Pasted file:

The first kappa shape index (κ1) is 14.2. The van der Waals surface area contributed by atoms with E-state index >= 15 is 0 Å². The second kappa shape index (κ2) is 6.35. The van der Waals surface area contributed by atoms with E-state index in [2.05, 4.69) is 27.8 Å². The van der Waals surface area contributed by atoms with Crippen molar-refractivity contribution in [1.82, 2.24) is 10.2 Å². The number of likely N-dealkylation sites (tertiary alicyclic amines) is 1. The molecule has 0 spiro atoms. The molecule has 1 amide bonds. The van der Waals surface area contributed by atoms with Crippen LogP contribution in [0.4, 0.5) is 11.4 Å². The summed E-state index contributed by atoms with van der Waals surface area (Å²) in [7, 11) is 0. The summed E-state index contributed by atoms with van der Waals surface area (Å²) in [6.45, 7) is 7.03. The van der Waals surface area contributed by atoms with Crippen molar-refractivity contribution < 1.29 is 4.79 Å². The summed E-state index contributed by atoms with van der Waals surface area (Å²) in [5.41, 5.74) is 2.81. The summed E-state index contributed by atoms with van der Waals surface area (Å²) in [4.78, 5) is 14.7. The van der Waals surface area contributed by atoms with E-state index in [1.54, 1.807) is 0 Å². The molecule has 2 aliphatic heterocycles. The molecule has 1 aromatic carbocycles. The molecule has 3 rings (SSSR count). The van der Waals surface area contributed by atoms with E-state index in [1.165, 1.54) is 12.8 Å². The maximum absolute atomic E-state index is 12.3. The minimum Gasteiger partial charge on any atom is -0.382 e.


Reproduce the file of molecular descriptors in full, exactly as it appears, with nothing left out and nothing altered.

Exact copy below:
The first kappa shape index (κ1) is 14.2. The van der Waals surface area contributed by atoms with E-state index >= 15 is 0 Å². The second kappa shape index (κ2) is 6.35. The van der Waals surface area contributed by atoms with E-state index in [2.05, 4.69) is 27.8 Å². The van der Waals surface area contributed by atoms with Crippen molar-refractivity contribution in [1.82, 2.24) is 10.2 Å². The number of likely N-dealkylation sites (tertiary alicyclic amines) is 1. The molecule has 0 spiro atoms. The molecule has 1 amide bonds. The van der Waals surface area contributed by atoms with Crippen LogP contribution in [0.4, 0.5) is 11.4 Å². The summed E-state index contributed by atoms with van der Waals surface area (Å²) in [7, 11) is 0. The summed E-state index contributed by atoms with van der Waals surface area (Å²) in [6.45, 7) is 7.03. The van der Waals surface area contributed by atoms with Crippen molar-refractivity contribution < 1.29 is 4.79 Å². The summed E-state index contributed by atoms with van der Waals surface area (Å²) in [5.41, 5.74) is 2.81. The summed E-state index contributed by atoms with van der Waals surface area (Å²) in [4.78, 5) is 14.7. The van der Waals surface area contributed by atoms with E-state index in [1.54, 1.807) is 0 Å². The molecule has 2 aliphatic heterocycles. The molecule has 1 aromatic carbocycles. The molecule has 3 rings (SSSR count). The van der Waals surface area contributed by atoms with E-state index in [1.165, 1.54) is 12.8 Å². The maximum absolute atomic E-state index is 12.3. The minimum Gasteiger partial charge on any atom is -0.382 e.